|Study Type ICMJE||Interventional|
|Study Phase||Phase 4|
|Study Design ICMJE||Primary Purpose: Treatment|
|Intervention ICMJE||Drug: fluconazole|
|Study Arms||Not Provided|
* Includes publications given by the data provider as well as publications identified by ClinicalTrials.gov Identifier (NCT Number) in Medline.
|Recruitment Status ICMJE||Completed|
|Estimated Completion Date||November 2001|
|Primary Completion Date||Not Provided|
|Eligibility Criteria ICMJE||
HIV infection previously documented by ELISA test kit and confirmed by either Western Blot, HIV antigen, HIV culture, or a second antibody test other than ELISA.
Age 18 years or older.
CD4 count of less than or equal to 150 cells/mm(3).
At least one prior episode of health care provider diagnosed oropharyngeal candidiasis in the 6 months preceding enrollment.
No allergy or intolerance to azoles.
Less than 3 episodes of oropharyngeal candidiasis within the last 3 months.
No history of esophageal candidiasis.
No presence of systemic fungal infection requiring continuous antifungal therapy.
No use of continuous azole treatment (i.e. daily, weekly, every other day, twice weekly fluconazole, itraconazole, ketoconazole or coltrimazole) for the prevention of fungal infections greater than or equal to 1 month within the past 6 months.
No severe liver disease (ALT or AST greater than 5 times the upper limit of normal).
No history of poorly responsive mucosal infection (i.e., requiring more than 200 mg of fluconazole daily or more than 14 days of therapy).
Females may not be pregnant or lactating. Must have a negative pregnancy test within 2 weeks of enrollment.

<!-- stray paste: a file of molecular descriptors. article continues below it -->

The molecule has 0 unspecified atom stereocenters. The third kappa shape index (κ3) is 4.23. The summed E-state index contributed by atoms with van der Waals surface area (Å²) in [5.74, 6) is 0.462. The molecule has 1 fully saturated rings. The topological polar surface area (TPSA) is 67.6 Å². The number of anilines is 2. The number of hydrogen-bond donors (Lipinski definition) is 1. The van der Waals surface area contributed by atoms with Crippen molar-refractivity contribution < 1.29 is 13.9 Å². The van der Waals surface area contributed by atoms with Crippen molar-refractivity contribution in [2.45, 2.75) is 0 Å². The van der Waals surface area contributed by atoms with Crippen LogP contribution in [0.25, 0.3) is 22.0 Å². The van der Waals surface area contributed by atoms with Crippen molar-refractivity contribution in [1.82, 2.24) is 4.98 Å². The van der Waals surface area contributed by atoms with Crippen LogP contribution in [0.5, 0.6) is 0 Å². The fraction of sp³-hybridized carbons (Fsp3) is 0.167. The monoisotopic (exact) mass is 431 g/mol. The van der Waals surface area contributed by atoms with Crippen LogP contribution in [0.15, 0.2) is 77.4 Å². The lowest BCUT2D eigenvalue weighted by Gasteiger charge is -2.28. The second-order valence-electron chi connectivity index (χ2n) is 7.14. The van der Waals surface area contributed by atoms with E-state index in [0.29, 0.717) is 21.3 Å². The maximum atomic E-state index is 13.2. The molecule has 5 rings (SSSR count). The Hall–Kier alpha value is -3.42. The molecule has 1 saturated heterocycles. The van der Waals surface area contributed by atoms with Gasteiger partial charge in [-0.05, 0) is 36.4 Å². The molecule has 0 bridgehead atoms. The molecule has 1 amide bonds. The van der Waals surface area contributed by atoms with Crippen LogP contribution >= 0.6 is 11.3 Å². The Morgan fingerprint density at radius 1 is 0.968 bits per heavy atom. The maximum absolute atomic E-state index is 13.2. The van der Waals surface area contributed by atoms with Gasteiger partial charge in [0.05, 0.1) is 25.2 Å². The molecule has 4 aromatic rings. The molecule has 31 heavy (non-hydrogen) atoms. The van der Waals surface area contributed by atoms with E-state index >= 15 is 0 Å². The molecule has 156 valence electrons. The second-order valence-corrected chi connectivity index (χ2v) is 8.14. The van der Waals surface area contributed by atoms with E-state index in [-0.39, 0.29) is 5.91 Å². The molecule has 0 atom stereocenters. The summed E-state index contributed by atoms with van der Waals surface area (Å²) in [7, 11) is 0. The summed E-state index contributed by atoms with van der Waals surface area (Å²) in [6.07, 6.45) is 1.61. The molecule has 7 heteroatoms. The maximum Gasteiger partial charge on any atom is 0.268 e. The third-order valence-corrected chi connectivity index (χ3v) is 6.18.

No one unlikely to survive more than 6 months.
Must have ability to tolerate oral medications.
No presence of active mucosal infection or symptoms of OPC/EC at time of initial assessment. (Note: Can enroll 2 weeks after resolution of the active episode).
No patients currently being treated with azole for recent mucosal infection. (Note: These patients can enroll 2 weeks after the completion of azole therapy.)
No presence of severe renal insufficiency as indicated by a serum creatinine greater than or equal to 3.0.
Women must be taking appropriate birth control measures.
|Ages||Child, Adult, Senior|
|Accepts Healthy Volunteers||No|
|Contacts ICMJE||Contact information is only displayed when the study is recruiting subjects|
|Listed Location Countries ICMJE||United States|
|Removed Location Countries|
|NCT Number ICMJE||NCT00001542|
|Other Study ID Numbers ICMJE||960108
|Has Data Monitoring Committee||Not Provided|
|U.S. FDA-regulated Product||Not Provided|
|IPD Sharing Statement||Not Provided|
|Responsible Party||Not Provided|
|Study Sponsor ICMJE||National Institute of Allergy and Infectious Diseases (NIAID)|
|Collaborators ICMJE||Not Provided|
|Investigators ICMJE||Not Provided|
|PRS Account||National Institutes of Health Clinical Center (CC)|
|Verification Date||November 2001|
ICMJE Data element required by the International Committee of Medical Journal Editors and the World Health Organization ICTRP